But one particular trait of character had always prevented her from succeeding on that point. She could not bear ennui nor constraint, nor had she any vanity. She was positive and impassioned, in the manner of the men of wealth to whom their meditated—upon combinations serve to assure the conditions of their pleasures. Never had Madame Steno displayed diplomacy in the changes of her passions, and they had been numerous before the arrival of Gorka, to whom she had remained faithful two years, an almost incomprehensible thing! Never had she, save in her own home, observed the slightest bounds when there was a question of reaching the object of her desire. Moreover, she had not in Rome to support her any member of the family to which she belonged, and she had not joined either of the two sets into which, since 1870, the society of the city was divided. Of too modern a mind and of a manner too bold, she had not been received by the admirable woman who reigns at the Quirinal, and who had managed to gather around her an atmosphere of such noble elevation.

These causes would have brought about a sort of semi-ostracism, had the Countess not applied herself to forming a salon of her own, the recruits for which were almost altogether foreigners. The sight of new faces, the variety of conversation, the freedom of manner, all in that moving world, pleased the thirst for diversion which, in that puissant, spontaneous, and almost manly immoral nature, was joined with very just clear-sightedness. If Julien paused for a moment surprised at the door of the hall, it was not, therefore, on finding it empty at the end of the season; it was on beholding there, among the inmates, Peppino Ardea, whom he had not met all winter. Truly, it was a strange time to appear in new scenes when the hammer of the appraiser was already raised above all which had been the pride and the splendor of his name. But the grand-nephew of Urban VII, seated between sublime Fanny Hafner, in pale blue, and pretty Alba Steno, in bright red, opposite Madame Maitland, so graceful in her mauve toilette, had in no manner the air of a man crushed by adversity.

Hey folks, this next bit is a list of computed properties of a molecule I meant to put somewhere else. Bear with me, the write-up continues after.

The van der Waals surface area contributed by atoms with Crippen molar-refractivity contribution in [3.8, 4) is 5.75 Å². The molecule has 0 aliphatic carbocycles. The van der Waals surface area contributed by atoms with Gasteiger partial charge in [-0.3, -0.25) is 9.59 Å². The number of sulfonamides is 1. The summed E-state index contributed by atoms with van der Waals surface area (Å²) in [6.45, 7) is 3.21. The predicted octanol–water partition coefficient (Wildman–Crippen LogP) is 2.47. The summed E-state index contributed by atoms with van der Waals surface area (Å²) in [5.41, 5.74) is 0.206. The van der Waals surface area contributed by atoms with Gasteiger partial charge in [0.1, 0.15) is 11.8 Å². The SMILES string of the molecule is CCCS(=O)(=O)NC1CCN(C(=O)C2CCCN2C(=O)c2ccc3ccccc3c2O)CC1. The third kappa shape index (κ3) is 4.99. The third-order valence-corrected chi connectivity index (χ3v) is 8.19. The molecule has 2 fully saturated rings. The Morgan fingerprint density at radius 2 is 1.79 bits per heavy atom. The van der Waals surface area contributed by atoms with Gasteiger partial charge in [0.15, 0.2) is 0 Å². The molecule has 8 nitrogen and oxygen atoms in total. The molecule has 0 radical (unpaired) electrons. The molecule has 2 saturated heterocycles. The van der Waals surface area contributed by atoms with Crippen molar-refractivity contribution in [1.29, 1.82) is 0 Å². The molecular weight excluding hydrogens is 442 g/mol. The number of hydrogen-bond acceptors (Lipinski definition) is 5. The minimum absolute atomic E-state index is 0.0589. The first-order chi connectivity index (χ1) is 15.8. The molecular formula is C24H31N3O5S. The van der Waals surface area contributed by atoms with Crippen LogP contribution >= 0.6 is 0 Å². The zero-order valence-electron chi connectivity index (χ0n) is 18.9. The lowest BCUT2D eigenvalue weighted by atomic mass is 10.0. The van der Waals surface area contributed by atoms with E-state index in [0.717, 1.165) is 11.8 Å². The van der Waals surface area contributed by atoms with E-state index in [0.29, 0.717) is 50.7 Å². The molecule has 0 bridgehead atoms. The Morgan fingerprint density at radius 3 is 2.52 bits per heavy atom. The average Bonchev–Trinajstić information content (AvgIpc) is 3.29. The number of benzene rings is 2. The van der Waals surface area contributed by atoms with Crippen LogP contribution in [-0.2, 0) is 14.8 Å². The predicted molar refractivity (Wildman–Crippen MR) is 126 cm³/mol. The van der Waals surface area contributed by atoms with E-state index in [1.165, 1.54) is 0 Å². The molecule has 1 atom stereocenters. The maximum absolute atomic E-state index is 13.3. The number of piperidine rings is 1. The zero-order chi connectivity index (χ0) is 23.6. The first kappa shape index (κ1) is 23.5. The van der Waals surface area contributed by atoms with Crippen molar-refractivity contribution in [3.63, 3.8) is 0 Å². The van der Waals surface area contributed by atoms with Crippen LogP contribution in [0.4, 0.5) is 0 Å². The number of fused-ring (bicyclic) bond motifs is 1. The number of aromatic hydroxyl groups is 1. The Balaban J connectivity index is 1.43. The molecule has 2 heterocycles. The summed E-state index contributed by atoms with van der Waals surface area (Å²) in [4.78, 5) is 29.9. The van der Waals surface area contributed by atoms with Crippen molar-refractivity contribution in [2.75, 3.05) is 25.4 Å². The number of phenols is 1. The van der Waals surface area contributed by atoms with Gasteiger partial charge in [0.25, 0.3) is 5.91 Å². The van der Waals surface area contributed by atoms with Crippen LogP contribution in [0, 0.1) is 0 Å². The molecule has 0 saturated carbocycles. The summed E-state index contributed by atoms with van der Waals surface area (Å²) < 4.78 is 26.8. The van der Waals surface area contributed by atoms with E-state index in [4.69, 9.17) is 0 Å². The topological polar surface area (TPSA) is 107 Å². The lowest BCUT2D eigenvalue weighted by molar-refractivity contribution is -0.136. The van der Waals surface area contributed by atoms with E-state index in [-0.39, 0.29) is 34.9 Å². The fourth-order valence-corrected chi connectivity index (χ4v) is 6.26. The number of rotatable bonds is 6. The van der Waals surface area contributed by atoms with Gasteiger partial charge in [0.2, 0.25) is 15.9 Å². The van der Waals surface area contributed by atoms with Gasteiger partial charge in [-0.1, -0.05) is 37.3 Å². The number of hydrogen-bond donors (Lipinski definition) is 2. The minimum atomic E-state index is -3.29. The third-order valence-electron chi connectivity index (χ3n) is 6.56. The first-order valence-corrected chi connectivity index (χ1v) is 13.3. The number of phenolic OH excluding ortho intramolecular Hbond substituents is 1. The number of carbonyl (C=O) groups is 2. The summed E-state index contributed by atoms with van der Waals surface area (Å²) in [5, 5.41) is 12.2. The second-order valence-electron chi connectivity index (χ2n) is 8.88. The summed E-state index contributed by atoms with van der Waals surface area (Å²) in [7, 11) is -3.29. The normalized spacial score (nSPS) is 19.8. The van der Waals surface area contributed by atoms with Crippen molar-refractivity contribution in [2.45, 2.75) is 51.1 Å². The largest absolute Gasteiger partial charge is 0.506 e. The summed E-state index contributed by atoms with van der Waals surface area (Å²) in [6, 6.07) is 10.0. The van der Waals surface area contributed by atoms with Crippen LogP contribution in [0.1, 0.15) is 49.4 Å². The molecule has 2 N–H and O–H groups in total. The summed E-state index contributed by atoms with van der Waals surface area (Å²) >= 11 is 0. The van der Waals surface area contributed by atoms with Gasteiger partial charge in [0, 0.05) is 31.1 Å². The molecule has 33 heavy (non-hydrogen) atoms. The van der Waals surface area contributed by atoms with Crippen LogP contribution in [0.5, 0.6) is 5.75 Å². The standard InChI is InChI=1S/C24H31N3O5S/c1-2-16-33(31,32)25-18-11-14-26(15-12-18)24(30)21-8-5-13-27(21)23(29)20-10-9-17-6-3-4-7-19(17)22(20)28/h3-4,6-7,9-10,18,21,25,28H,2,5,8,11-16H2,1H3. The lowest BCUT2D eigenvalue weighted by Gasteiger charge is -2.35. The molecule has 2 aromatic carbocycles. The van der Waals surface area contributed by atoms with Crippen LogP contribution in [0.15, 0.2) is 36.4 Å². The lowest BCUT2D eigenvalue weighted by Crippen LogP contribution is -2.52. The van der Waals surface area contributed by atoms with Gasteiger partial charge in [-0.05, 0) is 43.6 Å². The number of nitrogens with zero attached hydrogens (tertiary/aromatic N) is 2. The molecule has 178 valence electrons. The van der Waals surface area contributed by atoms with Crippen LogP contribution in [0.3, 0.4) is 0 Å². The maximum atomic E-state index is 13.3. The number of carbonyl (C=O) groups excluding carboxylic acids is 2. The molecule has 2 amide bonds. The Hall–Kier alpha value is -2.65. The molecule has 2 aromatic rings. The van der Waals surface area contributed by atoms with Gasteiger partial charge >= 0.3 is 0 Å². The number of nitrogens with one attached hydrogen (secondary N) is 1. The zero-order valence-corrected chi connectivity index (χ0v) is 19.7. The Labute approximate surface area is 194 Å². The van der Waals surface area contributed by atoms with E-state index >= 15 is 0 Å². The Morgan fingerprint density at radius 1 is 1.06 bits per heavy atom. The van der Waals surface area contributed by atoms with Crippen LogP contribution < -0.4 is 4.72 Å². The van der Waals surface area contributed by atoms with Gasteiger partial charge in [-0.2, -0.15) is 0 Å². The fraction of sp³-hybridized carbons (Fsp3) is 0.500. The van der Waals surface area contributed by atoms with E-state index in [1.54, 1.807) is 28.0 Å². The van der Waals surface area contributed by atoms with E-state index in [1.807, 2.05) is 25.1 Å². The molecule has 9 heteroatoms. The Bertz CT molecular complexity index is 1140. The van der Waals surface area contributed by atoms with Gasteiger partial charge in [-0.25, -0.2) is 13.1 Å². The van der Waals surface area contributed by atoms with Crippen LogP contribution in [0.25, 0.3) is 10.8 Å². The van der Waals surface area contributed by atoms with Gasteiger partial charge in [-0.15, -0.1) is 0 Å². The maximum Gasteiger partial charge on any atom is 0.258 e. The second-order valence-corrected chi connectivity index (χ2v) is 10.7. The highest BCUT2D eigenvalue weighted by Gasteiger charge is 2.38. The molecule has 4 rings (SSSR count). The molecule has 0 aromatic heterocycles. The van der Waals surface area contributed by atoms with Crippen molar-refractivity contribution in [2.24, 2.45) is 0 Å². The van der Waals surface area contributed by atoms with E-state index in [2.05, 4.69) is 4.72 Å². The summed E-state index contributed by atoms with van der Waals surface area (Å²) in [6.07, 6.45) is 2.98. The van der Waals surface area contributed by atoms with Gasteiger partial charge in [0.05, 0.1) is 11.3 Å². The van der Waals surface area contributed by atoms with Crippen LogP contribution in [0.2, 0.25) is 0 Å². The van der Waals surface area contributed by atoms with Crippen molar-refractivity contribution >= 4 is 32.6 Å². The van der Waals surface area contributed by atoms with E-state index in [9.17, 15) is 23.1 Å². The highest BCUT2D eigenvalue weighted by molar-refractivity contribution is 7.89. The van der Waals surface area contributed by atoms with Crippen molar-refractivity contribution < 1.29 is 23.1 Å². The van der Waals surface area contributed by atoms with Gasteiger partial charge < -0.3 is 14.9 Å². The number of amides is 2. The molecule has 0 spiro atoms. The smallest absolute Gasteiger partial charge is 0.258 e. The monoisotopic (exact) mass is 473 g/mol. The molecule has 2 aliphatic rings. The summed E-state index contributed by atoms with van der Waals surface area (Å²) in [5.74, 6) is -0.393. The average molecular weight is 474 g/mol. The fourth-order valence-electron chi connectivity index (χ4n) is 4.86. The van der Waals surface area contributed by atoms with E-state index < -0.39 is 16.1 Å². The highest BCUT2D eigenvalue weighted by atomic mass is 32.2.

The subdued light revealed his proud manly face, which had lost none of its gay hauteur. His eyes, very black, very brilliant, and very unsteady, seemed almost in the same glance to scorn and to smile, while his mouth, beneath its brown moustache, wore an expression of disdain, disgust, and sensuality. The shaven chin displayed a bluish shade, which gave to the whole face a look of strength, belied by the slender and nervous form. The heir of the Castagnas was dressed with an affectation of the English style, peculiar to certain Italians. He wore too many rings on his fingers, too large a bouquet in his buttonhole, and above all he made too many gestures to allow for a moment, with his dark complexion, of any doubt as to his nationality. It was he who, of all the group, first perceived Julien, and he said to him, or rather called out familiarly:

"Ah, Dorsenne! I thought you had gone away. We have not seen you at the club for fifteen days."

"He has been working," replied Hafner, "at some new masterpiece, at a romance which is laid in Roman society, I am sure. Mistrust him, Prince, and you, ladies, disarm the portrayer."

"I," resumed Ardea, laughing pleasantly, "will give him notes upon myself, if he wants them, as long as this, and I will illustrate his romance into the bargain with photographs which I once had a rage for taking.... See, Mademoiselle," he added, turning to Fanny, "that is how one ruins one's self. I had a mania for the instantaneous ones. It was very innocent, was it not? It cost me thirty thousand francs a year, for four years."